Hung, 2006), involvement of third-parties (Briggs et al., 2004; Cranor, 1998; Durkan et al., 2003; Yang et al., 2005) and in the protection of privacy parties (Pavlou, 2003; Tavani, 1999; Walters, 2001), and by this means, trust relationship possess a huge influence on online customers where they will decide to partake in e-commerce or not (Lee et al., 2006).
Kim and Prabhakar (2000) claimed that whenever the customer is the in the initial stage of buying products or using services online, the most crucial factor for success is the first trust in the seller and the website. Besides, customers are exposed to the possible risks that might be caused both by electronic systems and people. For example, staggered information due to the system failure, safety of payment made online and so on. All of these fears will increase the risk of online shopping and demode the customer’s interest in conducting shopping online.
Age is regularly associated with difficulty in processing stimuli (Morris and Venkatesh, 2000) and strongly linked with the amount of time needed by the inexperienced user to become familiar with the computers (Gomez et al., 1986). Therefore, as argued by Trocchia and Janda (2000), the lack of experience among the older people is the factor that prevents them from considering the advantages of the online shopping, thereby hindering their participation. According to some studies conducted in the IT field, younger group of people has been found to be savvier in computer skills (Czara et al., 1989; Hubona and Kennick, 1996). In addition, younger people normally have more experience with the internet and they considered usefulness and attitude as vital, whereas older people observe greater risk and measured perception of self efficacy as important (Morris and Venkatesh, 2000; Trocchia and Janda, 2000).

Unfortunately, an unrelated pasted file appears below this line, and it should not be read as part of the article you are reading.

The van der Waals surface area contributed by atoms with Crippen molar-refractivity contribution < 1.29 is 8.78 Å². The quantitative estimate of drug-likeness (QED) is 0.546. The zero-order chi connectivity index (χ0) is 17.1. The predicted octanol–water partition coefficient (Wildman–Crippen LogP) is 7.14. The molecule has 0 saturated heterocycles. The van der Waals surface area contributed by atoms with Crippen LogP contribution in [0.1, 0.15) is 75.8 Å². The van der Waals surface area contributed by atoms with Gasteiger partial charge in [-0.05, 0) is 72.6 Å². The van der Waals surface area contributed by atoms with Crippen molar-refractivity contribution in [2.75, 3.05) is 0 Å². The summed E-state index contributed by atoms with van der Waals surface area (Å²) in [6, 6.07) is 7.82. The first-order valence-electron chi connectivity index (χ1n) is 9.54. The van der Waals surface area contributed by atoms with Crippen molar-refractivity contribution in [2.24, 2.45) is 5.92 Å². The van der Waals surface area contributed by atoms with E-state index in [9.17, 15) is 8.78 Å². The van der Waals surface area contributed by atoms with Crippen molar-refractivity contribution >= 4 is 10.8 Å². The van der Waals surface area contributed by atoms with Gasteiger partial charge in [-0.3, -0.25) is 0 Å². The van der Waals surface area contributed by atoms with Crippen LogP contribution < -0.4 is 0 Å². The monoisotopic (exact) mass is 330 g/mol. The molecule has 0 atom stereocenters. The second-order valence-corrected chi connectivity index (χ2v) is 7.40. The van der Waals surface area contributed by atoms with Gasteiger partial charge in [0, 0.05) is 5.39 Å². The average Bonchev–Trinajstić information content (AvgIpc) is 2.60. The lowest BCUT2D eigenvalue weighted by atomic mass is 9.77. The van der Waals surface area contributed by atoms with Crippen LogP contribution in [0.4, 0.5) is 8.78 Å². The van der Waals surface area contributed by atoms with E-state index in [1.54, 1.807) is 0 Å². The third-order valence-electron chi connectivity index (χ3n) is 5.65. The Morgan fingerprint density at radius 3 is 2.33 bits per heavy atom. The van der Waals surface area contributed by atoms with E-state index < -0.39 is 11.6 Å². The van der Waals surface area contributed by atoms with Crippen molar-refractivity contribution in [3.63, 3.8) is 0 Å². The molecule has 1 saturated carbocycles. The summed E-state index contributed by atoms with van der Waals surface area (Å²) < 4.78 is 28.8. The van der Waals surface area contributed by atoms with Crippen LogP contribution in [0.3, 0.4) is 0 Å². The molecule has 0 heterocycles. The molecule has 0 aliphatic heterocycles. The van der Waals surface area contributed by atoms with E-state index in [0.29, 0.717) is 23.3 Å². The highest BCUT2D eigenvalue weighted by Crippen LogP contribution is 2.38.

Basically these studies lead to a question whether age is not the factor which hinders the involvement or interest in online transaction or the lack of user experience that is commonly apparent among older group of people. Due to the skepticism towards the internet, older people are not keen to practice this new option. Assuming that an older person is able to overcome the barrier of first online purchase, most likely that he or she will perceive the benefits and the purchasing behavior will be similar to any other customers, regardless the age.
The impact of gender in decision-making and online shopping behavior has been a popular topic of in the marketing field. It has been examined with concern to the process of acceptance of new Information Technologies. It has been concluded that the usage of Information Technologies are differently evaluated between men and women (Gefen and
Straub, 1997; Venkatesh and Morris, 2000). As stated by Sun and Zhang (2006), there are three traits determining these dissimilarities:
Men are more pragmatic.
Women will face greater anxiety when encountered with new activities
Women are more heavily and easily influenced by their immediate environment.